Hi, my husband and I have struggled with our very disrespectful teens, Our oldest just turned 18 and figures she is old enough to do anything she wants. Just because she is an “adult.” She lies, helps herself to anyones belongings just because she feels she deserves to have what she wants, when she wants. She uses her family friends and anyone willing to allow her to take advantage of them. She keeps a job only long enough to get a paycheck and spends it all on herself regardless of how much she owes for rent and food. She bounces from one place to another taking full advantage until she exhausts that outlet and moves on to the next, She has learned to manipulate her family friends relatives with her coniving feel sorry for me the victim stance. And thus the cycle begins. Our oldest boy 15 sees this behaviour and figures it works for her it can work for him. My husband and I definately have given in to our daughters games and are truly frustrated, disapointed and embarrased that she treats not only ourselves inapropriately but is very rude and disrepectful to others. It has gotten to the point we don’t want to include her in family functions and holiday get togethers. Because she will turn our get togethers into complete chaos and embarrasment.She only wants to be apart of these functions for the free food and gifts and makes it very known these are her only intentions. It is truly pathetic. After including her this last easter holiday. My husband and I feel we are not wanting her attend anymore functions with us as a family. As her behaviour never changes dispite us laying out the family rules and her being in agreement. Within a day it all changes to focussing on her needs her wants and to heck with everyone elses needs or wants. Very selfcentered individual. I am @ a loss I love my daughter, not liking the behaviour. I am including her out of guilt and not trusting her knowing our home will be empty while we travel on holidays. Our younger siblings are 2 year old twins and a three year old who adores his big sister. I am concerned about her foul language her inapropriate disrespectful behaviours in front of them as well. Any suggestions?

  • Michele Says:

    I am responding to Mom of 5.
    Do not allow any disrespectful behavior that will lead to compromising your values of your home. Write down the rules and especially to the 18 year old, direct them to her. She should not be allowed in your home or family get togethers with her behavior. If she doesn’t want to comply to your rules of a good family, she doesn’t belong with you. Pack her things in plastic bags and tell her until she wants to accept these loving rules of the family, she can’t be around. It worked for us after a year battle over the same thing. Our daughter left, and returned with a new appreciation of our love and rules. It was hard with her in the house and difficult to be without her. Those years were like a rollercoaster, but not no more. We all agree we will NEVER go back to the old ways of disrespect.

  • Annie Says:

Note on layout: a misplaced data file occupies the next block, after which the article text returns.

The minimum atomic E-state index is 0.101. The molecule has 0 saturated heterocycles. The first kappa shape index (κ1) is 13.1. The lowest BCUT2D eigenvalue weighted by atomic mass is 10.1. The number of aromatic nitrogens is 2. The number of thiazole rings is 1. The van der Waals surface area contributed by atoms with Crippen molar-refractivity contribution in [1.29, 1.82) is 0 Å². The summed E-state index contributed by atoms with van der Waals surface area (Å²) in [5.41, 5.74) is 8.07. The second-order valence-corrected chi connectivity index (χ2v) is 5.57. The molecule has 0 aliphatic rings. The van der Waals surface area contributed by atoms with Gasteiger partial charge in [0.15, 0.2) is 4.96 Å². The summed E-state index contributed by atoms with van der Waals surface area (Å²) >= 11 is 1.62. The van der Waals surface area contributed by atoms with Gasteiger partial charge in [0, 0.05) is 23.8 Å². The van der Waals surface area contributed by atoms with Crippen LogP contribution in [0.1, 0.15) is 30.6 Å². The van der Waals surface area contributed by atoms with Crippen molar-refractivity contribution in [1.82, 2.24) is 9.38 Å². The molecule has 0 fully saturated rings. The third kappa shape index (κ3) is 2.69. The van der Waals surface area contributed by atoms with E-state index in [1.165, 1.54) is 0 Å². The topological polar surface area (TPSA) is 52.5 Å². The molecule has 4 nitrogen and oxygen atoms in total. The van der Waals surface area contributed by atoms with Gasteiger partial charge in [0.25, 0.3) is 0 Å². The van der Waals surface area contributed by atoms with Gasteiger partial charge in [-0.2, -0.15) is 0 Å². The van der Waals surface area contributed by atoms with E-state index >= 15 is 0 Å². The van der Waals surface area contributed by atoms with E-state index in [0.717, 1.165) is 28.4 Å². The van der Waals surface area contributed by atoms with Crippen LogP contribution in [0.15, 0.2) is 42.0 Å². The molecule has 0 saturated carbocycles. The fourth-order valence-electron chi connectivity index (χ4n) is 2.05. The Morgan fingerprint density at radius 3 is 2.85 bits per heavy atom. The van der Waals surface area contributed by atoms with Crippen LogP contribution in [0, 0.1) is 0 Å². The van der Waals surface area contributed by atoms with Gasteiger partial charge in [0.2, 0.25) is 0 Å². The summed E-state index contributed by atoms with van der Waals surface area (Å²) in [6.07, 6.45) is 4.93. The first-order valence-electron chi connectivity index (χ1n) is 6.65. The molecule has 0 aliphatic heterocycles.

Hi, I am writing for some advice. Our daughter, 19, has just returned from her second year at college. She has a history of BiPolar Disorder (supposedly, don’t know if I totally believe that) and violence. She has trashed our house (in the past), defaced property, smashed our things; etc. to get her way on things. We have had to call the cops several times (they pretty much didn’t do anything!) and also Mobile Mental Health (last year she didn’t get out of bed for the whole first week she was home for the summer, also only took one shower and one bath in that time period, she would get up at 10 or 11 pm and wake us up for stupid reasons (to get the code for the TV for locked channels, to start an argument about going out at midnite/1 am with her friend; etc. she refused to go to psych appt so we called Mobile Mental Health (they convinced her to go the hospital and get her meds changed.) This didn’t do much, the one med made her practically comatose! She is now off all meds and claims that she doesn’t have rages anymore (which is true, she hasn’t has an episode in eight months). She was failing quite a few classes in her freshman year, but now her grades have improved. I really believe that she is trying to do better. She even got a job for the summer but it doesn’t start for about a week. In the meantime, she is falling back into her old pattern of sleeping all day (and I mean all day…didn’t get up til 6pm yesterday…we both kept trying to wake her up, but she ignored us and then when she did get up she refused to take a shower/bath until we were ready to go to bed at 10pm. She then was crashing around in the kitchen, living room and her old room (which is across the hall from ours…she moved to the guest room downstairs a couple of years ago because we couldn’t sleep with the light on all night, even with the door closed, the light would come through…plus when she would leave the room she banged the door no matter how many times we asked her to stop…anyway…)Lights were turned on and off, then I heard her outside on the driveway going through her car (she was looking for her hairbrush!!! At 1 am!) Not to mention we have special locks on the doors because she snuck out of the house once a few years ago and she took the lock apart to get out to her car. My husband is so angry with her he has already told her that if this behavior continues she has to get out. This terrifies me! First of all, I really don’t want her to get out…she is basically a good kid, doesn’t drink, smoke, or fool around with guys. As I said before, she is trying harder to do well in school and did get a job. Second of all, I know that if my husband tells her to get out, she won’t. She has nowhere to go. I know that he will go so far as to get the cops involved. I really don’t want this!! I don’t want her to hate us for the rest of our lives and I don’t want the embarrassment of the cops coming to our house again! Please help! I don’t know what else to do. Our 15 year old sees her sister getting away with this behavior (sleeping all day, etc) and tries it, but she is more social so responds to grounding. But she is resentful now because she says we have a double standard, and I agree with her, but I just don’t want to set my other daughter off on a rage so I keep giving in to her demands. She doesn’t do anything to help out in the house and when I ask, she ignores me or claims that she is not feeling well. She will take her sister to dr. appts if I ask (when I am working), she has done this in the past and never put up an argument. It also seems to me that my husband hates her. No matter what she does or how hard she tries his opinion doesn’t change. He claims he doesn’t hate her, he hates the behavior. Then why when she is doing the right thing (getting A’s in school) does he brush it aside and still concentrate on the old behaviors. PLEASE HELP!